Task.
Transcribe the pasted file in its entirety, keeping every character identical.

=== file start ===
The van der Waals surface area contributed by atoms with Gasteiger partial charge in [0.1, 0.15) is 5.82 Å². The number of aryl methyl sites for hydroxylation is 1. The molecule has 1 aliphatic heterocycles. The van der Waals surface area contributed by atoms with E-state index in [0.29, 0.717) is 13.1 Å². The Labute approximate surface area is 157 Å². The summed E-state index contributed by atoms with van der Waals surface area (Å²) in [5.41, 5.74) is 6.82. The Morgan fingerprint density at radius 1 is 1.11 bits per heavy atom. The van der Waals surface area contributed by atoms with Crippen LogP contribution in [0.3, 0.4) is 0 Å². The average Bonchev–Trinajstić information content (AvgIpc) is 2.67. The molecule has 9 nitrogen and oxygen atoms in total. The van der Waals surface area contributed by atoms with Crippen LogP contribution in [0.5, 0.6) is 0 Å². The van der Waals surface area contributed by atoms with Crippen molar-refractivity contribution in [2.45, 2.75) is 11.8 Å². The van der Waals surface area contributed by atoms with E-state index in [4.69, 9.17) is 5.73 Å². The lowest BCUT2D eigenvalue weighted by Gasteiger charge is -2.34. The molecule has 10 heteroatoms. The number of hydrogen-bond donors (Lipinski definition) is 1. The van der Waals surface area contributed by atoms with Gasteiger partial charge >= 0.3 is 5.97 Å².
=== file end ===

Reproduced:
The van der Waals surface area contributed by atoms with Gasteiger partial charge in [0.1, 0.15) is 5.82 Å². The number of aryl methyl sites for hydroxylation is 1. The molecule has 1 aliphatic heterocycles. The van der Waals surface area contributed by atoms with E-state index in [0.29, 0.717) is 13.1 Å². The Labute approximate surface area is 157 Å². The summed E-state index contributed by atoms with van der Waals surface area (Å²) in [5.41, 5.74) is 6.82. The Morgan fingerprint density at radius 1 is 1.11 bits per heavy atom. The van der Waals surface area contributed by atoms with Crippen LogP contribution in [0.3, 0.4) is 0 Å². The average Bonchev–Trinajstić information content (AvgIpc) is 2.67. The molecule has 9 nitrogen and oxygen atoms in total. The van der Waals surface area contributed by atoms with Crippen LogP contribution in [0.5, 0.6) is 0 Å². The van der Waals surface area contributed by atoms with Crippen molar-refractivity contribution in [2.45, 2.75) is 11.8 Å². The van der Waals surface area contributed by atoms with E-state index in [4.69, 9.17) is 5.73 Å². The lowest BCUT2D eigenvalue weighted by Gasteiger charge is -2.34. The molecule has 10 heteroatoms. The number of hydrogen-bond donors (Lipinski definition) is 1. The van der Waals surface area contributed by atoms with Gasteiger partial charge >= 0.3 is 5.97 Å².